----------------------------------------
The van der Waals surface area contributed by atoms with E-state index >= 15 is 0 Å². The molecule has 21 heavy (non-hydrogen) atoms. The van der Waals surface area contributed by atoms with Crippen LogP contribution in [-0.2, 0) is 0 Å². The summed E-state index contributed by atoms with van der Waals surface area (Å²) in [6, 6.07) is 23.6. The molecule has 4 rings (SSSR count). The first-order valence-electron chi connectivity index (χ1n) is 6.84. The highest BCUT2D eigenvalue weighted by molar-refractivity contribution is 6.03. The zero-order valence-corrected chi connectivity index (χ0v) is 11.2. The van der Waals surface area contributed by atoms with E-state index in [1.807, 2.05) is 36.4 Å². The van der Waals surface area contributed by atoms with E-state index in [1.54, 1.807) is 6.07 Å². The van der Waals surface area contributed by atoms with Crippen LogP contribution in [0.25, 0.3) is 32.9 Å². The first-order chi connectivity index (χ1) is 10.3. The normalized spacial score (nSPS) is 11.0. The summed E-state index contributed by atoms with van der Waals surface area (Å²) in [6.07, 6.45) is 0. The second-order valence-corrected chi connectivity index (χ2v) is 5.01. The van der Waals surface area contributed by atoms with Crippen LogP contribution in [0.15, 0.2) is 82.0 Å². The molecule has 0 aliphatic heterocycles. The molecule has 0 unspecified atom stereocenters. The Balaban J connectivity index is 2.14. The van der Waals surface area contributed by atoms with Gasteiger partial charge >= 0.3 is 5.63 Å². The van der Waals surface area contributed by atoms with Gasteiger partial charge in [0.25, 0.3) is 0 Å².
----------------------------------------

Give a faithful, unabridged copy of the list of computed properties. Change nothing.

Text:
The van der Waals surface area contributed by atoms with E-state index >= 15 is 0 Å². The molecule has 21 heavy (non-hydrogen) atoms. The van der Waals surface area contributed by atoms with Crippen LogP contribution in [-0.2, 0) is 0 Å². The summed E-state index contributed by atoms with van der Waals surface area (Å²) in [6, 6.07) is 23.6. The molecule has 4 rings (SSSR count). The first-order valence-electron chi connectivity index (χ1n) is 6.84. The highest BCUT2D eigenvalue weighted by molar-refractivity contribution is 6.03. The zero-order valence-corrected chi connectivity index (χ0v) is 11.2. The van der Waals surface area contributed by atoms with E-state index in [1.807, 2.05) is 36.4 Å². The van der Waals surface area contributed by atoms with E-state index in [1.54, 1.807) is 6.07 Å². The van der Waals surface area contributed by atoms with Crippen LogP contribution in [0.25, 0.3) is 32.9 Å². The first-order chi connectivity index (χ1) is 10.3. The normalized spacial score (nSPS) is 11.0. The summed E-state index contributed by atoms with van der Waals surface area (Å²) in [6.07, 6.45) is 0. The second-order valence-corrected chi connectivity index (χ2v) is 5.01. The van der Waals surface area contributed by atoms with Crippen LogP contribution in [0.15, 0.2) is 82.0 Å². The molecule has 0 aliphatic heterocycles. The molecule has 0 unspecified atom stereocenters. The Balaban J connectivity index is 2.14. The van der Waals surface area contributed by atoms with Gasteiger partial charge >= 0.3 is 5.63 Å². The van der Waals surface area contributed by atoms with Gasteiger partial charge in [0.25, 0.3) is 0 Å².